Utility Contractor

MAY-JUN 2018

As the official magazine of NUCA, Utility Contractor presents the latest information affecting every aspect of the utility construction industry, including technological advancements, safety issues, legislative developments and instructional advice.

Issue link: http://digital.utilitycontractoronline.com/i/976710

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Page 42 of 51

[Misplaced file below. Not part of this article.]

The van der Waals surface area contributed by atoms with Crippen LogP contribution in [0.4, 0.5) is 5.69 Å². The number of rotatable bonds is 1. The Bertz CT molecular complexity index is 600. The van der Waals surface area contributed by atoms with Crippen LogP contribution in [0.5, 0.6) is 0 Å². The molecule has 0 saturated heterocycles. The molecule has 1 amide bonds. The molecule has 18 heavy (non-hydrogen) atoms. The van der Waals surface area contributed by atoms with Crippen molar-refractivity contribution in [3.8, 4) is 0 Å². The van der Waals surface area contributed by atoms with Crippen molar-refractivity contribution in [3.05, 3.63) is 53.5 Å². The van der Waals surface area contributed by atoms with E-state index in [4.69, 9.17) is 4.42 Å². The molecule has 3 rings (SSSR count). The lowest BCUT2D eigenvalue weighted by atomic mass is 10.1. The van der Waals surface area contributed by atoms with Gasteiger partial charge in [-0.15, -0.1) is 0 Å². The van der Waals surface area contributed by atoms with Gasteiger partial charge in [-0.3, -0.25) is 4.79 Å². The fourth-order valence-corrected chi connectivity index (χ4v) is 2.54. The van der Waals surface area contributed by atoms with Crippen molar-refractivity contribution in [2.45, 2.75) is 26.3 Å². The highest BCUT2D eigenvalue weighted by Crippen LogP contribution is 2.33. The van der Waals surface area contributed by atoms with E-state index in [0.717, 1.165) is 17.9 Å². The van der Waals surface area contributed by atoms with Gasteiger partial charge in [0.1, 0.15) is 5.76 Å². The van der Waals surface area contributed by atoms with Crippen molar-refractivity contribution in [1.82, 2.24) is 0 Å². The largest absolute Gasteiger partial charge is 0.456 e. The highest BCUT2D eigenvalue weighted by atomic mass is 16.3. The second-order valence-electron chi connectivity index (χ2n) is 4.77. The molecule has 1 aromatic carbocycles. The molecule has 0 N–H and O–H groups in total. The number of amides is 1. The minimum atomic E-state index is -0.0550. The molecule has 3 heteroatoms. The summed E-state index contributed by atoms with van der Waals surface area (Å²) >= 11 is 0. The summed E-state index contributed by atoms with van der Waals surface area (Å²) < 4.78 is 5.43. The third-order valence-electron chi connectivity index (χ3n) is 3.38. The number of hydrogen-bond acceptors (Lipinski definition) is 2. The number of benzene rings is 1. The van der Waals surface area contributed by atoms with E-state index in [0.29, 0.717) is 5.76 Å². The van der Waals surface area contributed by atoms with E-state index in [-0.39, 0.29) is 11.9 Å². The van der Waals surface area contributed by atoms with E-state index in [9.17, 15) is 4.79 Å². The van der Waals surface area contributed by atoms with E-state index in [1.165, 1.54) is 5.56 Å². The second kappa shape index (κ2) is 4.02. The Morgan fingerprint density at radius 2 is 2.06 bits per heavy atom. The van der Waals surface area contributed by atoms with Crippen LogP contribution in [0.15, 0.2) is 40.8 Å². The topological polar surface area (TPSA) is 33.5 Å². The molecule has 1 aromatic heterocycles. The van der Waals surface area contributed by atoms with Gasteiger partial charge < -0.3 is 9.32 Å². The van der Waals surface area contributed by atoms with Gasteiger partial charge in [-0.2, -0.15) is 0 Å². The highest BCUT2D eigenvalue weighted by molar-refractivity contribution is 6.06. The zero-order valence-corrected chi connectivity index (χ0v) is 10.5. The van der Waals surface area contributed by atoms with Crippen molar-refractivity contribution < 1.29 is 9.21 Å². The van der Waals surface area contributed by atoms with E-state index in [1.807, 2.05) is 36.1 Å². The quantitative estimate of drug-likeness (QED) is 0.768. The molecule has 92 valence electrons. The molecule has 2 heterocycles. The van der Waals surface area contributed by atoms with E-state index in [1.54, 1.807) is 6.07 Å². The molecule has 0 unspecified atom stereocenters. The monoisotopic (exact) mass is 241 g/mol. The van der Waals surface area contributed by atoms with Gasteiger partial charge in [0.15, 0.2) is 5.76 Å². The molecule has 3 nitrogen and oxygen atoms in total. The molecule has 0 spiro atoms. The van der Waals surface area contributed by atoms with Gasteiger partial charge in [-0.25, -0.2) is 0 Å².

May/June 2018 | Utility Contractor 43 atees migrating to the river beginning in the fall, the project needed to be completed in the summer to avoid impacts. Petticoat Schmitt of Jacksonville, Florida, was awarded the $1.7 million project and mobilized to the site in January 2017. Challenges and Innovative Solutions The new 42-in. line was to be installed along an existing sheet pile wall, which is installed approximately 100 ft off- shore in the St. John's River, thus surrounded by water. Con- veying materials, including 40-ft lengths of large diameter pip- ing, to that area presented considerable logistical challenges. The reach from a barge mounted crane, floated in via the river, was determined to be too far for the weight of the mate- rials; meaning the size of crane typically on barges may not be able to handle the loads at the required distance. Also, Petti- coat Schmitt initially determined that conveying material from shore could not be accomplished because of a high power electrical line parallel to the work, and unknown utilities and structures underground that could be damaged by the crane's bearing pressure. After study and discussion with its crane subcontractor, Beyel Bros., Petticoat Schmitt decided to locate the crane on shore but closer to the water. This alleviated the potential haz- ard from an existing power line. Also, Petticoat Schmitt surveyed the underground utilities and structures using ground penetrating radar (GPR) in order to position the crane so that it did not cause damage. Lastly, as an additional safeguard, Petticoat Schmitt used crane mat- ting to distribute the load across a broader area. Utilizing these strategies, and relying on expert crane operators, mitigated the logistics challenge. Safely conveying crew to the area, and providing safe work- ing conditions while there, presented an access challenge. The solution to this problem ended up being simple, but imple- mentation was not. Petticoat Schmitt hired a scaffolding sub- contractor, Safway, to erect a work platform along the entire 720-ft length, providing room along the top of the sheet pile wall for crew members to receive materials and install them. Following the installation of the new pipe, Petticoat Schmitt faced further challenges in the demolition of the old pipe. Demolition needed to be done from a working barge, which could only be floated to the work site during low tide due to existing structures at the plant. Additionally, crab traps are common in the area and needed to be avoided. Petticoat Schmitt finished the project in June 2017 to the satisfaction of the owner. "With all of the difficulties on this project, the key really came down to proper planning," said Aaron Browning, project manager for Petticoat Schmitt. "We used GPR to identify any potential utilities in the area. In ad- dition, we surveyed the entire wall and then designed our pipe run based on the survey to make sure that there were no hiccups. Fortunately, the project went well with few hiccups along the way." New pipe sections are loaded from the land-based barge to the scaffold work deck. Scaffolding provided a safe working area for the crew. An aerial of the work site following installation of the new pipe.

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